The easiest red flags to notice in churches today are signs of financial abuse. They can be observed by the church’s level of materialism, the pastor’s lifestyle, the level of consumerism incorporated by the church (i.e. cafe, bookstore, thrift store, coffee shop, etc…), and how much time and energy is devoted to serving money or making more money through the church. With Champions Centre, I see several signs of financial abuse and exploitation. Another word that could be used to describe this behavior would be opportunism, or in this case, taking advantage of the church for financial reasons. The following are signs of financial exploitation at CC that I've observed so far.
The Online Store: Champions Centre has a Shopify store that charges $25 for t-shirts and $45 for hoodies. This is financially exploitative because it is opportunistic in nature to use church funds to open businesses and sell products that have little to nothing to do with the Gospel or spreading the Gospel in any way.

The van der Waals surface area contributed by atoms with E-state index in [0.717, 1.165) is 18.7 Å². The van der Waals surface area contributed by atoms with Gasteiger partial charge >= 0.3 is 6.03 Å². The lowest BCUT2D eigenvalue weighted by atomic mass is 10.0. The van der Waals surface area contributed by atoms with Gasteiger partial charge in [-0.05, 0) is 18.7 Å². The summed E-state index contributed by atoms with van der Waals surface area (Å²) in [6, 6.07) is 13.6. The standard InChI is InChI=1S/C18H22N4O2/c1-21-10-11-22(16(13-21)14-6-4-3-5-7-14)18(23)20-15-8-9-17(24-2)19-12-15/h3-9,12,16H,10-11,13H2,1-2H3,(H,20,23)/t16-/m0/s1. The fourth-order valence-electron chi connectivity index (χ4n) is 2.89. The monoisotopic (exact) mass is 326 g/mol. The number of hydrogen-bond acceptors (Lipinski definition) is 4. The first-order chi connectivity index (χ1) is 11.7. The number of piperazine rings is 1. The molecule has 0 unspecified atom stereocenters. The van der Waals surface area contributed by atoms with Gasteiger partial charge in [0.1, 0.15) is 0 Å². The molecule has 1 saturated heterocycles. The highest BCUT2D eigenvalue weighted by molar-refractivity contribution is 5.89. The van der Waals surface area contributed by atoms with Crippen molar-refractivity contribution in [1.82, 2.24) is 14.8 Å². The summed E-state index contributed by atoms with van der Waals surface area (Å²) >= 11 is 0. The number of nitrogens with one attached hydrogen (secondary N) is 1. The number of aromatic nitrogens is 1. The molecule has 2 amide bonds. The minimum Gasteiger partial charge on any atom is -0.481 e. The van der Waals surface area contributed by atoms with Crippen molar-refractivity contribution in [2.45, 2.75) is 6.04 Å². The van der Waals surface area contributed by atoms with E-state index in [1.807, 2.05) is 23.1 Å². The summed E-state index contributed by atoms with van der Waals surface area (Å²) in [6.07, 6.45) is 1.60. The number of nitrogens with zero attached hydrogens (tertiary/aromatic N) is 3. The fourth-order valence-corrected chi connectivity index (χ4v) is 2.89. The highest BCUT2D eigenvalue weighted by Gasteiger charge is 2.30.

The Resources Page: The Resources page is more like a second store on the church website. When I think of resources on a church website, I think of literature available, book recommendations, or mostly free content offered by the church to people wanting to learn and grow in their faith. This church’s resource page has a link to a worship playlist, but everything else on the page costs money. There’s another link to the church merch store and Kevin Gerald’s books, which almost exclusively seem to be focused on different forms of personal success, and not really about the Gospel or the Christian faith at all. This is exploitative in the same way as the online store. It’s just another place that makes money off the church, but the content has little or nothing to do with Christian faith. It is more opportunism.